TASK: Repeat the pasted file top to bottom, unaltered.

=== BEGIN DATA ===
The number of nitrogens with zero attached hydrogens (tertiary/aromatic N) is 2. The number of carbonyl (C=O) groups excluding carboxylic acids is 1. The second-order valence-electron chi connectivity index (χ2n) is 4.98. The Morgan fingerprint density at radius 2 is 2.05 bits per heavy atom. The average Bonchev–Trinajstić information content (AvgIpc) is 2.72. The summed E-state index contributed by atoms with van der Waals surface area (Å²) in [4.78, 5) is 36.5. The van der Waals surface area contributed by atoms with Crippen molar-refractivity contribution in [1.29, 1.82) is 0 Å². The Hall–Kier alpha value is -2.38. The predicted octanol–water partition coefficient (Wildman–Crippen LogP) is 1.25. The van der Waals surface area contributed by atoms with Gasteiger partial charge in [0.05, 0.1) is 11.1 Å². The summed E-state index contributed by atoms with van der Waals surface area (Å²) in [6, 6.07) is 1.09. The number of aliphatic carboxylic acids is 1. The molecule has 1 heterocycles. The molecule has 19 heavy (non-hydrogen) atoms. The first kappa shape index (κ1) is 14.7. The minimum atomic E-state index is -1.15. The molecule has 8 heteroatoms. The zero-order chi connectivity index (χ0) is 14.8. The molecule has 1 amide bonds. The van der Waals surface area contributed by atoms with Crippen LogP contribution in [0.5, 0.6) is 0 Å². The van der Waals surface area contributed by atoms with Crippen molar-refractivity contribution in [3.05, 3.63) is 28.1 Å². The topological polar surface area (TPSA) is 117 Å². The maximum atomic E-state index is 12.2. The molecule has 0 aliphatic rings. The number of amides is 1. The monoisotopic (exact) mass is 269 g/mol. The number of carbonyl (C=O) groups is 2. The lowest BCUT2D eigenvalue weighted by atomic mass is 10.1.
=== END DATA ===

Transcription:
The number of nitrogens with zero attached hydrogens (tertiary/aromatic N) is 2. The number of carbonyl (C=O) groups excluding carboxylic acids is 1. The second-order valence-electron chi connectivity index (χ2n) is 4.98. The Morgan fingerprint density at radius 2 is 2.05 bits per heavy atom. The average Bonchev–Trinajstić information content (AvgIpc) is 2.72. The summed E-state index contributed by atoms with van der Waals surface area (Å²) in [4.78, 5) is 36.5. The van der Waals surface area contributed by atoms with Crippen molar-refractivity contribution in [1.29, 1.82) is 0 Å². The Hall–Kier alpha value is -2.38. The predicted octanol–water partition coefficient (Wildman–Crippen LogP) is 1.25. The van der Waals surface area contributed by atoms with Gasteiger partial charge in [0.05, 0.1) is 11.1 Å². The summed E-state index contributed by atoms with van der Waals surface area (Å²) in [6, 6.07) is 1.09. The number of aliphatic carboxylic acids is 1. The molecule has 1 heterocycles. The molecule has 19 heavy (non-hydrogen) atoms. The first kappa shape index (κ1) is 14.7. The minimum atomic E-state index is -1.15. The molecule has 8 heteroatoms. The zero-order chi connectivity index (χ0) is 14.8. The molecule has 1 amide bonds. The van der Waals surface area contributed by atoms with Crippen LogP contribution in [0.5, 0.6) is 0 Å². The van der Waals surface area contributed by atoms with Crippen molar-refractivity contribution in [3.05, 3.63) is 28.1 Å². The topological polar surface area (TPSA) is 117 Å². The maximum atomic E-state index is 12.2. The molecule has 0 aliphatic rings. The number of amides is 1. The monoisotopic (exact) mass is 269 g/mol. The number of carbonyl (C=O) groups is 2. The lowest BCUT2D eigenvalue weighted by atomic mass is 10.1.